Virtual machines are often used in environments running containers for security reasons. That's because applications running in containers on virtual machines are better isolated than applications running in containers that aren't in virtual machines. Simple.
But it's obvious that if you are running containers in virtual machines you won't be able to run as many containers on a given host. The virtual machines will consume resources that could otherwise be used to run more containers.
Going down the virtual machine route to application isolation also has performance implications, and may applications — especially I/O intensive ones — will run slower in a container in a virtual machine than one running just in a container.
And that's where Joyent's Triton Elastic Container public cloud and private cloud platforms comes in. The San Francisco-based company's platforms can be used to run containers on bare metal servers — i.e. without using virtualization technology — with a high degree of application isolation, according to Bryan Cantrill, Joyent's CTO.
"We can provide the same level of containment for a container as a process running in an operating system," he says.
Triton Elastic Container Infrastructure is the company's private cloud platform, while Triton Elastic Container Service is its public cloud containers-as-a-service (CaaS) offering.
The secret to Triton's abilities is that it's not Linux-based. In fact, it runs on SmartOS, which is a derivative of Illumos, an open source fork of Sun's OpenSolaris. The isolation is provided by container technology derived from Solaris called Zones.
(Zones were originally called Containers in Solaris, but the Zone name was phased in later to avoid confusion with other container systems.)
What's important is that while LXC — Linux Containers, the technology that Docker was originally developed around — was never designed to be multi-tenant, and therefore provide isolation, Zones were.
That's all well and good except for one thing: you can't run Linux binaries in Zones. "So what we had to do is resurrect an old Sun technology so that Linux binaries could execute at full speed on CoreOS," says Cantrill.
The technology, called lx-branded Zones, provides a complete Linux userspace and support for the execution of Linux applications in a Zone.
"We didn't know if it was possible or not, but we found we could make Linux binaries totally robust (in Zones) on CoreOS," he says. "We now have containers running directly on the hardware in a single OS."
What Triton Does
In a nutshell, what Triton does is turn data center compute resources — a rack of servers, in other words — into a single virtual Docker host that provides secure isolation between containers running on it.
Triton comes with an orchestration and management system called SmartDataCenter that provides administrators with an admin portal from where they can see the physical servers that are being controlled, and how containers are allocated on each one. But from a user perspective, the whole setup just appears as a — or perhaps that should be "the" — Docker host, and almost any number of containers can be run on it.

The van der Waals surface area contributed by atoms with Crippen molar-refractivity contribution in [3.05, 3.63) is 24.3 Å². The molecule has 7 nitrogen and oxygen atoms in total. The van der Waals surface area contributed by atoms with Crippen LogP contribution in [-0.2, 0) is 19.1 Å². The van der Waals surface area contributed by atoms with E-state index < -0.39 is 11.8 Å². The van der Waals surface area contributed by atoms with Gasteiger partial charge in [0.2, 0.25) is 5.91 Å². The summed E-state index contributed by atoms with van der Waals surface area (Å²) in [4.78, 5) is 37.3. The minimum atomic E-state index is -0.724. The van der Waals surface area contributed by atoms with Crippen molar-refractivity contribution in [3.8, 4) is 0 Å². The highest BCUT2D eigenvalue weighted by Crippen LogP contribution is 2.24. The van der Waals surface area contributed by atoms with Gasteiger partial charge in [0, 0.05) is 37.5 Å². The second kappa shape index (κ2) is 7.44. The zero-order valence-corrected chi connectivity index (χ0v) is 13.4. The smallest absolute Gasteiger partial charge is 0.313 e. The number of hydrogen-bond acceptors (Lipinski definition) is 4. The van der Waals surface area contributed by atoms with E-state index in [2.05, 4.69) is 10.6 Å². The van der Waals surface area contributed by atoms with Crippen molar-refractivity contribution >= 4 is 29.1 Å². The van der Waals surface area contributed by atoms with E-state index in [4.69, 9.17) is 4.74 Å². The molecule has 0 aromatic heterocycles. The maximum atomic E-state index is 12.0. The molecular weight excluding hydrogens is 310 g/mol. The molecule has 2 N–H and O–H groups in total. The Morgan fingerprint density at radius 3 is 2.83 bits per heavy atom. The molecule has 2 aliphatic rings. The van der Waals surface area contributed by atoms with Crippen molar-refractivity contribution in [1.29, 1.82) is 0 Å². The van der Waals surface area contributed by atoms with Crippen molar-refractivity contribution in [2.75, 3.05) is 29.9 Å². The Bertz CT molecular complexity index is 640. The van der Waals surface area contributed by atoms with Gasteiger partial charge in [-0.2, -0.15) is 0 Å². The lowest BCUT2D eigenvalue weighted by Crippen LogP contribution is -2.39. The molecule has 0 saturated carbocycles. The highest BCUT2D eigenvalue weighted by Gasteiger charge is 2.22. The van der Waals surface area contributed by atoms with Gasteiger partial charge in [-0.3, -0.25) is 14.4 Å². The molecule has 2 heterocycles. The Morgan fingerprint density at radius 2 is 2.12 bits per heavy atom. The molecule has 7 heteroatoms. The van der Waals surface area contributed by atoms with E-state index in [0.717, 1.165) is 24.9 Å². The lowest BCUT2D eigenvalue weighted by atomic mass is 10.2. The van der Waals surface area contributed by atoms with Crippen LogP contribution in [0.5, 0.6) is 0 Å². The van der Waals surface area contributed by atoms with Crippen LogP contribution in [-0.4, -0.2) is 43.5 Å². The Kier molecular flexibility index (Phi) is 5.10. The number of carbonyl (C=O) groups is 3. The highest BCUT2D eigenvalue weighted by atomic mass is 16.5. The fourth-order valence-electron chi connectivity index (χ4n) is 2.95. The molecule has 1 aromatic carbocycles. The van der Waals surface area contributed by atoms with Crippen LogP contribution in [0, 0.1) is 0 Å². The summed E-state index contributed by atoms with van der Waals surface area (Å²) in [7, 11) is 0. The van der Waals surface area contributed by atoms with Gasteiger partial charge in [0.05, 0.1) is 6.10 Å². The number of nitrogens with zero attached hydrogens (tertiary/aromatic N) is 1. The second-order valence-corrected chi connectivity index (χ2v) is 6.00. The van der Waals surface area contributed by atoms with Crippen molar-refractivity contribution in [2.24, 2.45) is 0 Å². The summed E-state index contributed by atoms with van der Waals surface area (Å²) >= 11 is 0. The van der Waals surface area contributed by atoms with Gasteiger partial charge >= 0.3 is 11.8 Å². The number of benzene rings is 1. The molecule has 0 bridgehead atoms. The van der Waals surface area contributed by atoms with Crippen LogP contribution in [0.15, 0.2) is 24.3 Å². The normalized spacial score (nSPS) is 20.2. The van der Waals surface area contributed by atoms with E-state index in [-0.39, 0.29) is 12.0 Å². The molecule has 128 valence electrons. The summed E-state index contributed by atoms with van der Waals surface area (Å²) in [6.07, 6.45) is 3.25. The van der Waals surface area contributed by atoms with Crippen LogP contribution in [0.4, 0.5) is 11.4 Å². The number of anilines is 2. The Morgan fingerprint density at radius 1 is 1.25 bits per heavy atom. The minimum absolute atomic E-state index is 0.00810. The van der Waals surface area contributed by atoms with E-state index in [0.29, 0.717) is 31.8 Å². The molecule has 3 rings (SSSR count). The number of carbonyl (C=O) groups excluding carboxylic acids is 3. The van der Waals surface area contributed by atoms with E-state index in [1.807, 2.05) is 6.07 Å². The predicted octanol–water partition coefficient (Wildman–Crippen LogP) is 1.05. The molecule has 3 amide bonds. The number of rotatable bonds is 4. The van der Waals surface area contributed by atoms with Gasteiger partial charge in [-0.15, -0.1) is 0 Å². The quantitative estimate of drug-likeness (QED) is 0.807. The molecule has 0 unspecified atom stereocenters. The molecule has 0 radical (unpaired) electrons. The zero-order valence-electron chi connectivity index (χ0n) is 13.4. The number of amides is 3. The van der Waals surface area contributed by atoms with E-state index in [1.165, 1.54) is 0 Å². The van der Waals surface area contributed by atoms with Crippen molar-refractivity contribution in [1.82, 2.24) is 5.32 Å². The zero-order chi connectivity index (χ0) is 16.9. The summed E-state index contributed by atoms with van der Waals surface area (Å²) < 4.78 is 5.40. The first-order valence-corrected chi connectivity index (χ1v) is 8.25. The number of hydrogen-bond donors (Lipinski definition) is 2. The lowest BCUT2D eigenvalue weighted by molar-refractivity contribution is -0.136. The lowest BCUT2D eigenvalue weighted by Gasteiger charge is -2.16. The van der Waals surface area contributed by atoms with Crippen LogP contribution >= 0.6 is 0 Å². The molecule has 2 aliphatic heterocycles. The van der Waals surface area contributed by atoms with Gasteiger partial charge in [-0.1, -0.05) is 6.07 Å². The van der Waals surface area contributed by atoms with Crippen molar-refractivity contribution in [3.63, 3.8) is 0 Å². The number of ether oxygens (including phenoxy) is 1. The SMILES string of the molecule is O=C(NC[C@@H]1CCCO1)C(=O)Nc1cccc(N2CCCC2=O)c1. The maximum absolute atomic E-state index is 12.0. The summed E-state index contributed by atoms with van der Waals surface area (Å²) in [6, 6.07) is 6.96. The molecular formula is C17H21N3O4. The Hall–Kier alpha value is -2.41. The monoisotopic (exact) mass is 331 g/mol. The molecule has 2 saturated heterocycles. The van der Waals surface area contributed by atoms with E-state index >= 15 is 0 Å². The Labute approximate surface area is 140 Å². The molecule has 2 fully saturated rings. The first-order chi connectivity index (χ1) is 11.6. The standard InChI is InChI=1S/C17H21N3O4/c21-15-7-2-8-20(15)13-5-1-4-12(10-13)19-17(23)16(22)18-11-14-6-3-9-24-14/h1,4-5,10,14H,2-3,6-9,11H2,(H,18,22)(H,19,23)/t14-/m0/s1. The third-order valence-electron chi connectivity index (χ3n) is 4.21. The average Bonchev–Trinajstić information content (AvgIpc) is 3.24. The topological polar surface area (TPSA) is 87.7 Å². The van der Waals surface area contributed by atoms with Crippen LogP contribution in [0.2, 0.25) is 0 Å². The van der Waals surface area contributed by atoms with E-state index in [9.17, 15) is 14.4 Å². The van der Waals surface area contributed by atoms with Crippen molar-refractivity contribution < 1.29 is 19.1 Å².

"The biggest challenge has been virtualizing the Docker host," says Cantrill. "Where we find incompatibilities is where people rely on the insecurities of the Linux containment system to hack around things that don't work in Docker. They hack in to the Docker host, but you can't do that in our model."
What kind of performance gains can be achieved running containers on bare metal in this way rather than in a VM? That depends on what the application in the container is doing, says Cantrill. If it is pure data processing then there will be little or no performance gain. But if there is a lot of network or disk I/O going on, then it's a different story altogether, he says.
"If you are running something like Postgres, for example, then we see a factor of ten multiplier in performance, so it could run an order of magnitude faster," says Cantrill.
In terms of multi-tenancy, or cramming more containers on available hardware, Cantrill says that running containers on bare metal is much more resource efficient than running them in VMs. "That means the level of tenancy on Triton is much higher [than when containers are run in VMs]," he says. "On our public service, the highest density service we have is 400 128Mb containers running at bare metal speed. In fact, running 1000s on a single compute node is possible."
All in all, it's impressive sounding stuff, even though the platform is relatively new. But if the isolation it provides is really comparable to VM isolation, and the management system proves powerful enough, then this will likely be of interest to a lot of companies that operate their own private cloud.
Paul Rubens is a technology journalist and contributor to ServerWatch, EnterpriseNetworkingPlanet and EnterpriseMobileToday. He has also covered technology for international newspapers and magazines including The Economist and The Financial Times since 1991.